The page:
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  HOME | Peru

Shining Path Guerrilla Leader Captured in Peru
Comrade Artemio was captured on Sunday and moved to a safe place in Santa Lucia, a town in the Upper Huallaga Valley, where President Ollanta Humala arrived to get a firsthand look at the situation

LIMA – “Comrade Artemio,” one of the leaders of the remnants of Peru’s Shining Path guerrilla group, was captured on Sunday, Defense Minister Alberto Otarola said.

“Peru has won,” the defense minister said.

President Ollanta Humala arrived in Santa Lucia, the town in the Upper Huallaga Valley where the guerrilla commander is being held, to get a firsthand look at the situation.

The guerrilla commander “is being treated for his wounds, mainly in an arm,” Otarola told the N television channel.

“He is alive, very seriously wounded, he has practically lost his right arm,” the defense minister said.

“This is a great day for the country,” Otarola said, adding that the operation to capture the rebel chief was conducted by the army and the National Police.

“He is in our power at this time, in a safe place, he is alive, he is receiving the necessary medical care, this subject is going to be turned over to the authorities,” the defense minister said.

The security forces launched a search this weekend for Artemio, who some captured rebels said had been killed.

Officials said Friday that the security forces were in pursuit of Comrade Artemio, who was identified by the government as Florindo Eleuterio Flores, in a jungle area in the Upper Huallaga Valley.

Comrade Artemio, who commanded the Shining Path’s remnants in the Upper Huallaga Valley, admitted in an interview published last December by the IDL-Reporteros Web site that his insurgent group had been defeated by the government and called on officials to begin a dialogue for a peace agreement.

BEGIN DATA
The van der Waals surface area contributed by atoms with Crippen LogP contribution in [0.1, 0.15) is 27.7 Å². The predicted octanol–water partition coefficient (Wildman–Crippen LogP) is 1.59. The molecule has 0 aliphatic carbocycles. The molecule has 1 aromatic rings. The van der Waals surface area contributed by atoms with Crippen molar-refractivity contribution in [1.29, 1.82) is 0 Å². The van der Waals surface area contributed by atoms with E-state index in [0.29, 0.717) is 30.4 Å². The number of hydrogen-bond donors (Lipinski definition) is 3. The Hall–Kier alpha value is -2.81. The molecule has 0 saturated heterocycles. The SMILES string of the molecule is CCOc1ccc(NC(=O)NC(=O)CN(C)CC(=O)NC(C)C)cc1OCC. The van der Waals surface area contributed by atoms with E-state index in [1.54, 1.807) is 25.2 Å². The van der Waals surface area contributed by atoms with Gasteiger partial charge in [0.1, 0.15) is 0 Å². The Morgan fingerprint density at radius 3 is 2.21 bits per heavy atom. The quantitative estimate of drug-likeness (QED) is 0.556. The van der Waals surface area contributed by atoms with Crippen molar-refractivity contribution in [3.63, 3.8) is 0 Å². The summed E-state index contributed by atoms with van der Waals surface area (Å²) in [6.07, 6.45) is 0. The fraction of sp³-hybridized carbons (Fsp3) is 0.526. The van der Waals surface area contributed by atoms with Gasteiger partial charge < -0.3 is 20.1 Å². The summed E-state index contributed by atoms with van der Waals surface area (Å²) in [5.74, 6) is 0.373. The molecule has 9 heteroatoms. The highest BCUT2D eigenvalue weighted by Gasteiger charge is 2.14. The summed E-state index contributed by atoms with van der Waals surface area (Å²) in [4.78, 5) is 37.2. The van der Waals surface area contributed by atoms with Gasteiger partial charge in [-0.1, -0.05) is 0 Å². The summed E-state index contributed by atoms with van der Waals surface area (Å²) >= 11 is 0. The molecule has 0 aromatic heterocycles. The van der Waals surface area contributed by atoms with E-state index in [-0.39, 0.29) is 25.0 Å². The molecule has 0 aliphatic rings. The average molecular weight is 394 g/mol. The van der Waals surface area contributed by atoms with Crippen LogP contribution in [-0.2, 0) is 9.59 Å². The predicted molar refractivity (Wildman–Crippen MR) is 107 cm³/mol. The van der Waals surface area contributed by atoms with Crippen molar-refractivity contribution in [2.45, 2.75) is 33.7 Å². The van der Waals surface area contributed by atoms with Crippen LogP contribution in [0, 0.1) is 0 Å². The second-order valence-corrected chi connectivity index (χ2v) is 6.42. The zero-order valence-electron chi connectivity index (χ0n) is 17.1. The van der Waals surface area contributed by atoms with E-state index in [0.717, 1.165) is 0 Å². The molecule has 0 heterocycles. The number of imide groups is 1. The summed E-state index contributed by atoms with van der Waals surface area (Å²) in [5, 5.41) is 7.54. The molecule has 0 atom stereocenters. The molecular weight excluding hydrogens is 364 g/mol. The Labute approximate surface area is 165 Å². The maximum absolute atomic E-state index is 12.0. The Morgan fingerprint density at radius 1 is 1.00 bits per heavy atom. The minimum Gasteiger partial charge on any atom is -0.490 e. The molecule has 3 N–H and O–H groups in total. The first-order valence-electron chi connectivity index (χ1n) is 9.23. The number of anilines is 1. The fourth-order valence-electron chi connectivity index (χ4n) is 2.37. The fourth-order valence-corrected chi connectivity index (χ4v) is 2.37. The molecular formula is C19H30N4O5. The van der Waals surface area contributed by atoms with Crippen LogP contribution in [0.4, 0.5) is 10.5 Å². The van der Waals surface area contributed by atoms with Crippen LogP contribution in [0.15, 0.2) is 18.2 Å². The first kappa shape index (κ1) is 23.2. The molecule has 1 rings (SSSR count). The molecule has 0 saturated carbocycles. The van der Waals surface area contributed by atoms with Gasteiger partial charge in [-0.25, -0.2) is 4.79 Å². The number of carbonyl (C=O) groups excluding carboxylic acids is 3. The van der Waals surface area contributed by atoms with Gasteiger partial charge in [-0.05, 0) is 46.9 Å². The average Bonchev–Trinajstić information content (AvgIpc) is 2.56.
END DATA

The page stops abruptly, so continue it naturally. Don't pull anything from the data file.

Comrade Artemio said in an interview granted to journalists Gustavo Gorriti and Romina Mella on Dec. 1 that the war declared against the state more than 30 years ago had ended in defeat.

“Yes, it is true. We are not going to deny it,” Comrade Artemio said.

The group still has the same “political objectives,” but “in practice that’s not possible today,” the rebel commander said.

Artemio proposed a “military truce” with the government to open the way for negotiations.

“We honestly want to make our position clear that we want a political solution. We want it to end, but through the methods of the negotiating table,” the guerrilla commander said.

The Shining Path also operates in the coca-growing Valley of the Apurimac and Ene rivers, or VRAE, region under Victor Quispe Palomino, known as “Comrade Jose.”

The rebels have joined forces with drug cartels and producers of illegal coca, the raw material for cocaine, officials say.

The government has made the elimination of the Shining Path’s remnants a priority.

The Maoist-inspired Shining Path launched its uprising on May 17, 1980, with an attack on Chuschi, a small town in Ayacucho province.

A truth commission appointed by former President Alejandro Toledo blamed the Shining Path for most of the nearly 70,000 deaths the panel ascribed to politically motivated violence during the two decades following the group’s 1980 uprising.

The guerrilla group, according to commission estimates, also caused an estimated $25 billion in economic losses.

Shining Path founder Abimael Guzman Guzman, known to his fanatic followers as “President Gonzalo,” was captured with his top lieutenants on Sept. 12, 1992, an event that marked the “defeat” of the insurgency.

The guerrilla leader, who was a professor of philosophy at San Cristobal University before initiating his armed struggle in the Andean city of Ayacucho, once predicted that 1 million Peruvians would probably have to die in the ushering-in of the new state envisioned by Shining Path.

The group became notorious for some of its innovations, such as blowing apart with dynamite the bodies of community service workers its members killed, or hanging stray canines from lampposts as warnings to “capitalist dogs.”
 

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